International Lighthouse and Lightship Weekend (August 17-18) is almost upon us, so we encourage you to organise a rental car in Sydney and pay a visit to as many of these majestic structures as you possibly can.

There are a lot to choose from – according to the Australian Maritime Safety Authority (AMSA), the country's coastal areas are peppered with over 350 lighthouses.

"Lighthouses have been used as an aid to navigation for hundreds of years and are a unique part of Australia’s history and coastline," said Graham Peachey, chief executive officer of the AMSA.

The following are just a few of those located in New South Wales. So make sure you get that lighthouse fanatic in your life into a rental car at the Sydney airport and out to the cliff tops!

Macquarie Lighthouse

This gleaming white structure was the first lighthouse ever to be erected in Australia. It is located at Dunbar Head, which is very close to the entrance of Sydney Harbour.

Macquarie Lighthouse was originally designed by a convict architect called Francis Greenway, and has been welcoming ships to the shores of New South Wales for almost 200 years.

Mr Peachey said that the lighthouse first became operational way back in 1818, but underwent significant construction work in 1883.

You can enjoy the grounds surrounding the lighthouse anytime you like, but the building itself is only open to visitors once every two months. The AMSA says that the next tours of Macquarie Lighthouse will be held on August 25.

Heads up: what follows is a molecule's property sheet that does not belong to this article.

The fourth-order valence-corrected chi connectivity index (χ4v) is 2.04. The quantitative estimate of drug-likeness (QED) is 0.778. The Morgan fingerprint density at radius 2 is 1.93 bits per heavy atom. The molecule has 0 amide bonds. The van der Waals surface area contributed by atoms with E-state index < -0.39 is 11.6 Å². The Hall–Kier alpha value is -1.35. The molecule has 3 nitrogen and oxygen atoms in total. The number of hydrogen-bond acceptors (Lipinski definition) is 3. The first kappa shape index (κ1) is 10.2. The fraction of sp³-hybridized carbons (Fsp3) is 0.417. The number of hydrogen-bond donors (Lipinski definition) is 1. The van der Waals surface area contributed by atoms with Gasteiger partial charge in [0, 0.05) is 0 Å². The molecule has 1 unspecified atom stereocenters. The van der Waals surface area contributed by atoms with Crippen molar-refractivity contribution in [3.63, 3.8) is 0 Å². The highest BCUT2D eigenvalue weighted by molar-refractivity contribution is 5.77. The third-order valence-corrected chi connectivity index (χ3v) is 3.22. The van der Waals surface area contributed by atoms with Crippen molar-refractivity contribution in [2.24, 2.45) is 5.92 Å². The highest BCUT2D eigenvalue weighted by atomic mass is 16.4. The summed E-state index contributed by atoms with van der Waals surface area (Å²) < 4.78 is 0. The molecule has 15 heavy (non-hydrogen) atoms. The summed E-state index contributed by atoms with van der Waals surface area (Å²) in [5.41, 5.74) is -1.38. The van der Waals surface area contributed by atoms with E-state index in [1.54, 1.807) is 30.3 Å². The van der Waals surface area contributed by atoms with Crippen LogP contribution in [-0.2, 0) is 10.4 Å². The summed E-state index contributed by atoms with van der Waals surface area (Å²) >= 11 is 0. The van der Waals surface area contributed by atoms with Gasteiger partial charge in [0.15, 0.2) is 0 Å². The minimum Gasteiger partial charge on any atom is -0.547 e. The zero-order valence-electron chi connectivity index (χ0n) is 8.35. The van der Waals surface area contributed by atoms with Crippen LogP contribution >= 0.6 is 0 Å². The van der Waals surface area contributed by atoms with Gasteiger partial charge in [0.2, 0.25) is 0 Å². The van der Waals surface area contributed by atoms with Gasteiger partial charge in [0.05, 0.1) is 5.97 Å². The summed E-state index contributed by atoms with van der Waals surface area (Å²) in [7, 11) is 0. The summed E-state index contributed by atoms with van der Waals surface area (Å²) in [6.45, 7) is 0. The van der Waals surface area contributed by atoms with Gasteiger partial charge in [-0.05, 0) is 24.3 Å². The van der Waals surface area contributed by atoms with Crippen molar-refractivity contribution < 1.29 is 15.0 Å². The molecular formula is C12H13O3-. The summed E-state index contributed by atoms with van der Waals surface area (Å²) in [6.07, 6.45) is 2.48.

These tours will be running between 10am and 4pm, and cost $5 for adults, $3 for children and $13 for a whole family to attend. During the tour, you will learn all about the lighthouse's long and unique history, and will even be given the opportunity to climb all the way to its top!

This involves making your way up approximately 100 stairs – so make sure you've got your walking shoes on, and don't forget to stretch! At its top, you'll not only be greeted by the lighthouse's truly massive lantern, but also an absolutely stunning view of Sydney Harbour and well beyond.

The tours take about 20 minutes to complete, and bookings are absolutely essential – so don't delay!

Sugarloaf Point Lighthouse

While you're in New South Wales, you should also make sure you swing by the Sugarloaf Point Lighthouse. This has also been a guiding light for many a seafarer since the nineteenth century. It was completed in 1875, and has stood at Seal Rocks ever since.

The AMSA reveals that this beautiful lighthouse, which is an impressive 15 metres tall, was last opened to visitors back in 2011. This weekend (August 17-18) it will once again be welcoming eager locals and tourists alike, and free tours up and down it are available to those who book!

The tours will be taking place between 9am and 4pm. They will cover the fascinating history of the building's light, which saw dramatic changes as technology improved.

Originally powered by kerosene, the lamp was given an alternative fuel source – acetylene gas – in 1923. Lighthouses of Australia Inc. reveals that this was replaced by electricity in 1966, and the light became automated in 1987.

Want more?

The AMSA has announced that lighthouses located at Cape Byron, Montague Island (which can only be accessed by boat) and Byron Bay will also be open during International Lighthouse and Lightship Weekend.

In addition to this, you can take tours of the Smoky Cape Lighthouse, which is located at South West Rocks. These are organised on demand – so get demanding!